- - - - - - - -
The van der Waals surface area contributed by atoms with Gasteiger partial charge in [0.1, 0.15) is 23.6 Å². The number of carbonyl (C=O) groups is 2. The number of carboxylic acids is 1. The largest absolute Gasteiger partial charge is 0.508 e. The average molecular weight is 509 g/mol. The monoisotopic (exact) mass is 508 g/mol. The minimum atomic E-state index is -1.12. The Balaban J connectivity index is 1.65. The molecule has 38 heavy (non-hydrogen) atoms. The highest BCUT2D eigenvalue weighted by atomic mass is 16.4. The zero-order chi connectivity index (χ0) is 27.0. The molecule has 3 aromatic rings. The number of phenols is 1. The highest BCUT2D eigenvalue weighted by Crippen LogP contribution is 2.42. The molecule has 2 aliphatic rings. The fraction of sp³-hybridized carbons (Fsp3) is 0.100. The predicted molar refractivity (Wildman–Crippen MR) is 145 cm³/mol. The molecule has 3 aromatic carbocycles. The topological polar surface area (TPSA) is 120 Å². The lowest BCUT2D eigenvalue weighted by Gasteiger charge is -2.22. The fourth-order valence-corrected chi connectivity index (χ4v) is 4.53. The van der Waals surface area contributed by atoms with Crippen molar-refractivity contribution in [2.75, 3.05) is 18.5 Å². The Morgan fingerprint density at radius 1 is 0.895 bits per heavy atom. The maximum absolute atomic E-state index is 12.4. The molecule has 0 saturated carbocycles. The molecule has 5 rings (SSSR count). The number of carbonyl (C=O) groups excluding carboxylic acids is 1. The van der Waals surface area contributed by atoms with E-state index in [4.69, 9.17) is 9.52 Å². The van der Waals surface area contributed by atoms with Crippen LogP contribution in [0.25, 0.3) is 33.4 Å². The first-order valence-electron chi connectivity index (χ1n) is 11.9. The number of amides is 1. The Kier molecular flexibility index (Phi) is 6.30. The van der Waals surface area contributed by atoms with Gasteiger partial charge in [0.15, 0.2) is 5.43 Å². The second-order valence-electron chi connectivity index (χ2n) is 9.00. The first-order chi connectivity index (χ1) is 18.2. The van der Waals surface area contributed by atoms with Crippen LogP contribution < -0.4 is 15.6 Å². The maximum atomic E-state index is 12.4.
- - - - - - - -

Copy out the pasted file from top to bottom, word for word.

The van der Waals surface area contributed by atoms with Gasteiger partial charge in [0.1, 0.15) is 23.6 Å². The number of carbonyl (C=O) groups is 2. The number of carboxylic acids is 1. The largest absolute Gasteiger partial charge is 0.508 e. The average molecular weight is 509 g/mol. The monoisotopic (exact) mass is 508 g/mol. The minimum atomic E-state index is -1.12. The Balaban J connectivity index is 1.65. The molecule has 38 heavy (non-hydrogen) atoms. The highest BCUT2D eigenvalue weighted by atomic mass is 16.4. The zero-order chi connectivity index (χ0) is 27.0. The molecule has 3 aromatic rings. The number of phenols is 1. The highest BCUT2D eigenvalue weighted by Crippen LogP contribution is 2.42. The molecule has 2 aliphatic rings. The fraction of sp³-hybridized carbons (Fsp3) is 0.100. The predicted molar refractivity (Wildman–Crippen MR) is 145 cm³/mol. The molecule has 3 aromatic carbocycles. The topological polar surface area (TPSA) is 120 Å². The lowest BCUT2D eigenvalue weighted by Gasteiger charge is -2.22. The fourth-order valence-corrected chi connectivity index (χ4v) is 4.53. The van der Waals surface area contributed by atoms with Crippen molar-refractivity contribution in [2.75, 3.05) is 18.5 Å². The Morgan fingerprint density at radius 1 is 0.895 bits per heavy atom. The maximum absolute atomic E-state index is 12.4. The molecule has 0 saturated carbocycles. The molecule has 5 rings (SSSR count). The number of carbonyl (C=O) groups excluding carboxylic acids is 1. The van der Waals surface area contributed by atoms with E-state index in [4.69, 9.17) is 9.52 Å². The van der Waals surface area contributed by atoms with Crippen LogP contribution in [0.25, 0.3) is 33.4 Å². The first-order valence-electron chi connectivity index (χ1n) is 11.9. The number of amides is 1. The Kier molecular flexibility index (Phi) is 6.30. The van der Waals surface area contributed by atoms with Gasteiger partial charge in [0.15, 0.2) is 5.43 Å². The second-order valence-electron chi connectivity index (χ2n) is 9.00. The first-order chi connectivity index (χ1) is 18.2. The van der Waals surface area contributed by atoms with Crippen LogP contribution < -0.4 is 15.6 Å². The maximum atomic E-state index is 12.4.